The Crocodile River Essay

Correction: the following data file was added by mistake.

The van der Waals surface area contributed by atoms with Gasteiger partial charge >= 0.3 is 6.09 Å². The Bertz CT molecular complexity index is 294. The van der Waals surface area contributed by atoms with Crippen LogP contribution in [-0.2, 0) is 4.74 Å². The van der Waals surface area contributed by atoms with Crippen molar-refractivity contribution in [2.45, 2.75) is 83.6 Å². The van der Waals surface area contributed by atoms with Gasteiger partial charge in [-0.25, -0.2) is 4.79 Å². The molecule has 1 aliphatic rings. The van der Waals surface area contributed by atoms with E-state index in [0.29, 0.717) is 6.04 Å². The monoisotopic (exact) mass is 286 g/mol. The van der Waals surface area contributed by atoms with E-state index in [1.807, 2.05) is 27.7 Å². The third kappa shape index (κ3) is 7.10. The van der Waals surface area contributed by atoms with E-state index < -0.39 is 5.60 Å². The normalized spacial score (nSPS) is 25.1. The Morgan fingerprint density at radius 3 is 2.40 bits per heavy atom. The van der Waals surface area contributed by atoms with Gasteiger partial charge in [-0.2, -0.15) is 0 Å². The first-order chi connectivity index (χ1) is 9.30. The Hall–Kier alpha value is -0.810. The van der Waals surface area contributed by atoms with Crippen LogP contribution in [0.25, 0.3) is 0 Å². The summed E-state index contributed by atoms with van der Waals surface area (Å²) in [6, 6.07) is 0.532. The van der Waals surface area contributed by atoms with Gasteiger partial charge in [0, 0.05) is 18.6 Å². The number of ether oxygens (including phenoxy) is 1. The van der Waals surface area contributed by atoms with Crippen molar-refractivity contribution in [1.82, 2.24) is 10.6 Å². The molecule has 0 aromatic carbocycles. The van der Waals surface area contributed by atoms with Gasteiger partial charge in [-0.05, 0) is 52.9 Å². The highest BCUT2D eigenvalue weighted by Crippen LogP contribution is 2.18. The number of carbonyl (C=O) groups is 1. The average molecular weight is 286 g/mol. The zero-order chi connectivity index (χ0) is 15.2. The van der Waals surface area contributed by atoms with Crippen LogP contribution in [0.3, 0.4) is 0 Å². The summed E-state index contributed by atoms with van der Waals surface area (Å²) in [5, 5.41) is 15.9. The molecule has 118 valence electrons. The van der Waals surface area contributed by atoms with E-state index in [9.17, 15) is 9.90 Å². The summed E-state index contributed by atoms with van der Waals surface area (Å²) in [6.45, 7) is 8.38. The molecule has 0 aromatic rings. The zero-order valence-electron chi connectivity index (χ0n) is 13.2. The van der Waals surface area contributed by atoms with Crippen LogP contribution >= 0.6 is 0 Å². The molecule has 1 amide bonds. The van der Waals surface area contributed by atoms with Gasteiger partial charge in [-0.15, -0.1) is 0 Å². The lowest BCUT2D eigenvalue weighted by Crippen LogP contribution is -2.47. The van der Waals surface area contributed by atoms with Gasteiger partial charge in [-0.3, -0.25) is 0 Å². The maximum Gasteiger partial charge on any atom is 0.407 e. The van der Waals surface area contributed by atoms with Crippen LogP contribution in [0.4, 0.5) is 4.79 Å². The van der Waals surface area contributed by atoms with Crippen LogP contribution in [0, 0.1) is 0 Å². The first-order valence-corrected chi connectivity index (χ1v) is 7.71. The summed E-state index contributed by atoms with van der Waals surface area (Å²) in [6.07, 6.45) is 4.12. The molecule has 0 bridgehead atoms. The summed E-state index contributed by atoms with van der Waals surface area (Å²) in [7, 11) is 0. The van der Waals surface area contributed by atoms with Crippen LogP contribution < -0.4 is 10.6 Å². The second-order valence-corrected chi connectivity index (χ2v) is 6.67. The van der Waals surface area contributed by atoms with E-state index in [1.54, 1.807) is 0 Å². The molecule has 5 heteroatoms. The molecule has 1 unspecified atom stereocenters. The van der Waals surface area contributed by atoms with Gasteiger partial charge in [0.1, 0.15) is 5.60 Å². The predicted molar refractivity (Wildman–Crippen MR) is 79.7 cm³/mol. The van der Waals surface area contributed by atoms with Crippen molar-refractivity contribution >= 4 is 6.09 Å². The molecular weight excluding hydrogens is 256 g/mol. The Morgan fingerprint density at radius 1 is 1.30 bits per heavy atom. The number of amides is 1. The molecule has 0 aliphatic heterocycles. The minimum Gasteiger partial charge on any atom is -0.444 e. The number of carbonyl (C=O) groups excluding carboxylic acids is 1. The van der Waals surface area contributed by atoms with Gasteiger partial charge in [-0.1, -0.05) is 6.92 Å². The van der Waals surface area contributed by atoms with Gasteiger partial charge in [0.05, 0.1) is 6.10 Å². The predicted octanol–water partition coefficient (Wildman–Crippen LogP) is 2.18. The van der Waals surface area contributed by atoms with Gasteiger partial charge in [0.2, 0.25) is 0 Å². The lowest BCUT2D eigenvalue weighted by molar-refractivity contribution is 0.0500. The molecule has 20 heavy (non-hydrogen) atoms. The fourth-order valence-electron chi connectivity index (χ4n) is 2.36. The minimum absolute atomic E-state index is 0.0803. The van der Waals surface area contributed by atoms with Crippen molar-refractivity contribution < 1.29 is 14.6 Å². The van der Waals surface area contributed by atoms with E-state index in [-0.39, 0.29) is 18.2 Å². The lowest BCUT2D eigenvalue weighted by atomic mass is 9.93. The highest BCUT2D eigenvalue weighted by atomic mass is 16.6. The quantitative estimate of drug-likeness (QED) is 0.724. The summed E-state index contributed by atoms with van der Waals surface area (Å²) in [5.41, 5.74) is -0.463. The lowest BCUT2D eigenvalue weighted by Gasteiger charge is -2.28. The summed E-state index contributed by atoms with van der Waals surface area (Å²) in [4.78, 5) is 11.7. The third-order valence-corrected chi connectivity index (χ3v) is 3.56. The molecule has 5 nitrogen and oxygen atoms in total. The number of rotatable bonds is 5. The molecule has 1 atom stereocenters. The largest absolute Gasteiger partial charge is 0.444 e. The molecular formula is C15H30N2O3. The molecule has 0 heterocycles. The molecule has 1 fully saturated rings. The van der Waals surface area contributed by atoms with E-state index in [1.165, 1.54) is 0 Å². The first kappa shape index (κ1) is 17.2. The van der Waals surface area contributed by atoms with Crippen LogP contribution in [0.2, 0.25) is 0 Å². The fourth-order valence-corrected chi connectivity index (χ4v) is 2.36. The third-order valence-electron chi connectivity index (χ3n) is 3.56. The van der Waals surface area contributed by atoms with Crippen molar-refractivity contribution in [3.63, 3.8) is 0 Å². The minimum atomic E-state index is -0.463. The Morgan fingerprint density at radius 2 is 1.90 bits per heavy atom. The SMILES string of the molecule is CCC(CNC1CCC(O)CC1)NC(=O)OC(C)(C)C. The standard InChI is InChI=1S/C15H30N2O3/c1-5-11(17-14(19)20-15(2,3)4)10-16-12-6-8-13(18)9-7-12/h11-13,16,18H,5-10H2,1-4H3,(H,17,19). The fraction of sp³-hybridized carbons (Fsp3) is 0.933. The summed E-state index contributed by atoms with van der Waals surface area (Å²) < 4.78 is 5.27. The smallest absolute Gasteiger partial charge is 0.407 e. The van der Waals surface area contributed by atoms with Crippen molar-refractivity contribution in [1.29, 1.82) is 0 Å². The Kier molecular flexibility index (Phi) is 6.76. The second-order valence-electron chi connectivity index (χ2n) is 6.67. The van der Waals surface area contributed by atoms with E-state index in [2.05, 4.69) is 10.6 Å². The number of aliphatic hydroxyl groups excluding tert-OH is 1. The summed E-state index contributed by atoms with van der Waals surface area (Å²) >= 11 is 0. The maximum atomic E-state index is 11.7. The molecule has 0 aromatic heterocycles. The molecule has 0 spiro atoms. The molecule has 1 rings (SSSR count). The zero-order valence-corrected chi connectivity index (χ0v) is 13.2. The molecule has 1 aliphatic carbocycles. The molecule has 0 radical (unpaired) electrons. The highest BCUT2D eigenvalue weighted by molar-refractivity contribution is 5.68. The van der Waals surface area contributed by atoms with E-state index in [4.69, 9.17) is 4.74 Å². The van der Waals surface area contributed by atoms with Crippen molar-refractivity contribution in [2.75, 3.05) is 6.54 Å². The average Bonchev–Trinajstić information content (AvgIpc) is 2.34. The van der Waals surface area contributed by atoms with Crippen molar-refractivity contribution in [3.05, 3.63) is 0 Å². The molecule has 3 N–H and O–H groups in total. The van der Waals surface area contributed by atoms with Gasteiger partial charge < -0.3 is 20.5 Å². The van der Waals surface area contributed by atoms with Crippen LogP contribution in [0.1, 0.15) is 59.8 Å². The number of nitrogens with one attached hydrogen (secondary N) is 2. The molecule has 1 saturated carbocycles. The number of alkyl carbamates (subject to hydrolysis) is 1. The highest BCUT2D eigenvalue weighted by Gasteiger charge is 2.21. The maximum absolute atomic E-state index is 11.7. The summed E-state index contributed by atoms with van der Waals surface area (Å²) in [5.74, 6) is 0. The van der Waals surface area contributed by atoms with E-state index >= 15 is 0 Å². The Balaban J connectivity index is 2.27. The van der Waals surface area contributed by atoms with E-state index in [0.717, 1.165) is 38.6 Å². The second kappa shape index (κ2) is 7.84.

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Croc-O-Die-le River Short stubby trees burned leafless and turned lifeless. Boulders baked. Water holes dried up and died. Beasts upon hungry beasts roamed the Serengeti. It was summer time; it was time for the whole herd to move again. In the evening before the great migration, the elders were busy and wildebeest children were playing croc-catch. The rules were simple; the children avoided the squares that contained the crocs or they were out. Now it was Kimuni’s turn to jump. She shuffled and shifted. She twitched and shook. She shifted and twitched; Shuffled, twitched, shifted shook. Then she closed her eyes and leapt, straight onto a crock square. Instead of her usual laugh and run for another try, Kimuni just sat on her haunches and howled. Very shaky, thought Yimuni, her mother, and no wonder! This is the poor girl’s first crossing. Every year, when the grass dried up, thousands of wildebeest crossed CROCK-O- DIE-LE river. They had to in order to find food on the other side. Every year the cruel crocodiles lay in the river water and waited. They had death traps for jaws. Any unwary beast became meat for their maws. And it was the turn of Yimuni and Kimuni’s herd to make the crossing tomorrow. Night time brought the wildebeast ever closer to the horrible journey that must be made. Kimuni jumped and shifted so much that she got the hiccups. To take her mind off the crossing, Yimuni told her all the stories that she knew; all the stories she had heard. There were tales about the earth, about the stars, about the butterflies. There were tales about leaping lions, chasing cheetahs and galloping gazelles. At last, Kimuni dozed off and Yimuni lay down. As they slept and snored, Yimuni dreamt that the night crept; crept slowly away like a thief, taking with it the rest of their wildebeest herd.

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